More Posts - Website

Follow Me:
TwitterFacebookLinkedInPinterestGoogle Plus

Continue Reading

0

Sometimes it is very clear what an organization’s threats and opportunities are when performing a SWOT analysis (strengths, weaknesses, opportunities, threats). It may also be that an organization falls into a rut of simply restating the same threats and opportunities every year.

We use strategic thinking exercises and questions as “detours” around organizational thinking that is in a rut. Asking questions in a different way than is typically done forces people to look at new possibilities and actually think before blurting out the standard answers.

An Old AND New SWOT Analysis Example

We have previously shared strategic detours for getting to new thinking about an organization’s threats and opportunities.

Here is a new SWOT analysis example that is really an old one.

Revisiting our online repository of strategic thinking exercises, I came across this one from our early days of collecting and developing new ways to help people think about their threats and opportunities.

Strategic-thinking-safe

Rather than asking single questions about threats and opportunities, this strategic thinking exercise pieces answers together from considering specific perspectives your customers, competitors, markets, and own brand has. Simply use each of the situations in each “equation” to generate ideas and see how the combinations of ideas build out a perspective on an organization’s of opportunities and threats.

Opportunities come about when . . .

  • Customers Want It + We Do It Well
  • Customers Want It + We Do It Well + Competitors Don’t Do It Well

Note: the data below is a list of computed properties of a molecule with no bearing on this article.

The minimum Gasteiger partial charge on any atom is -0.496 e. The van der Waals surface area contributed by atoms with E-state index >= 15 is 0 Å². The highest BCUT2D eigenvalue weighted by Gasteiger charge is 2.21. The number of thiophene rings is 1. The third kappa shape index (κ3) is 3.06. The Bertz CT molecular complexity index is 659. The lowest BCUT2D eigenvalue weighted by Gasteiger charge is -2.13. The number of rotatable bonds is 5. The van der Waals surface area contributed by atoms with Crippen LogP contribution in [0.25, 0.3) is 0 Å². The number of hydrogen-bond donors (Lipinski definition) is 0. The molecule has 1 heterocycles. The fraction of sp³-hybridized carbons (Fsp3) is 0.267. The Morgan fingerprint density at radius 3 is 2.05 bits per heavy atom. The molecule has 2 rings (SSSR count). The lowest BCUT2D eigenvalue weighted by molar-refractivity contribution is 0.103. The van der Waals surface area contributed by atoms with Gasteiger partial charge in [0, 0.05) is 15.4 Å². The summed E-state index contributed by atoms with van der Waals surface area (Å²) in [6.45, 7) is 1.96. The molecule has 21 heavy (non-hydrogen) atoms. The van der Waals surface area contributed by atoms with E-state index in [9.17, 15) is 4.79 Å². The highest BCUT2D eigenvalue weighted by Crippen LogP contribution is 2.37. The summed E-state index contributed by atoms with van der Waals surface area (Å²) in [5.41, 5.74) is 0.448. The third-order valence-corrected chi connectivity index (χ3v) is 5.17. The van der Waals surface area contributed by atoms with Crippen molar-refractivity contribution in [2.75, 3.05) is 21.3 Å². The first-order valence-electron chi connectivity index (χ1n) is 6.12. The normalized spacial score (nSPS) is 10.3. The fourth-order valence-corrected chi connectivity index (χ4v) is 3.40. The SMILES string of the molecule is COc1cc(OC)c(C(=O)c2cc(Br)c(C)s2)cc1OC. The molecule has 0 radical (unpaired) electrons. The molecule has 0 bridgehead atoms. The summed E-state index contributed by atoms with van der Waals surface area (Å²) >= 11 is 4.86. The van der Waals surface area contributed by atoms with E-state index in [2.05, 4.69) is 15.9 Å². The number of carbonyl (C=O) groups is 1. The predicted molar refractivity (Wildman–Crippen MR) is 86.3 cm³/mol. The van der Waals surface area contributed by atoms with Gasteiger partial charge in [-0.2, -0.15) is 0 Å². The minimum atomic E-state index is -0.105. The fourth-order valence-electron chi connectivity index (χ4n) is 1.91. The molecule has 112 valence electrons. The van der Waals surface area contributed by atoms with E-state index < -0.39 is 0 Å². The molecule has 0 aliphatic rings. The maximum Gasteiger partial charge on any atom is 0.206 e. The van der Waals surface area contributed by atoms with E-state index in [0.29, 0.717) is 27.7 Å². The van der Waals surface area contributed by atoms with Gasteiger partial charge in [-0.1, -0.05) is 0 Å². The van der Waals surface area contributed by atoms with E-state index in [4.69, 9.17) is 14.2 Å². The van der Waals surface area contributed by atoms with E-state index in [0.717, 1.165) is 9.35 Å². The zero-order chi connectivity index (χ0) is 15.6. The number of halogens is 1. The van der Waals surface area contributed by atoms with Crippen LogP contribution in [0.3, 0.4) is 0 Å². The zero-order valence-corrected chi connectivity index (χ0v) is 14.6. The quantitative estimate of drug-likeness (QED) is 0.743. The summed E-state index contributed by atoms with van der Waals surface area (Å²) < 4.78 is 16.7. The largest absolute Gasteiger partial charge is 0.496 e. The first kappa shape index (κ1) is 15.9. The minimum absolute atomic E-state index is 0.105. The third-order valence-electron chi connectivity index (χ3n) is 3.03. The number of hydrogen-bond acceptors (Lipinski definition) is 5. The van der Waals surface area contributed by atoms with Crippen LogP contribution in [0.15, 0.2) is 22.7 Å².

• Customers Want It + Nobody Does It Well
  • Customers Want It + We Do It Okay + We Can Improve How We Do It

Threats come about when . . .

  • Customers Want It + We Don’t Do It Well
  • Customers Want It + Competitors Do It Well
  • Customers Aren’t Wanting It as Much + Our Business Is Built Around Offering It
  • Customers Want It + We Do It Well + Competitors Are Moving to Do It More or Better
  • Our Business Is Built Around Offering It + Market Forces Are Working Against It

The caveat with this strategic thinking exercise is we pulled it from the “safe.” We have not put it through its paces in a number of years to check how productive it is and update it with new variations. As we do that though, we wanted to share it with all of you to test it out as well. Given the number of people that come to the blog looking for new and different strategic thinking exercises, we wanted our readers to be able to test it out as we do.

So here’s to learning what new possibilities this golden oldie SWOT analysis example will yield today! – Mike Brown

 

If you enjoyed this article, subscribe to the free Brainzooming blog email updates.

Need Fresh Insights to Drive Your Strategy?

Download our FREE eBook: Reimagining the SWOT Analysis

swot-alternatives-cover

“Strategic Thinking Exercises: Reimagining the SWOT Analysis” features eleven ideas for adapting, stretching, and reinvigorating how you see your brand’s strengths, weaknesses, opportunities, and threats.

Whether you are just starting your strategy or think you are well down the path, you can use this eBook to:

  • Engage your team
  • Stimulate fresh thinking
  • Make sure your strategy is addressing typically overlooked opportunities and threats

Written simply and directly with a focus on enlivening one of the most familiar strategic thinking exercises, “Reimagining the SWOT Analysis” will be a go-to resource for stronger strategic insights!

Download Your FREE eBook! 11 Ways to Reimagine Your SWOT Analysis

Mike Brown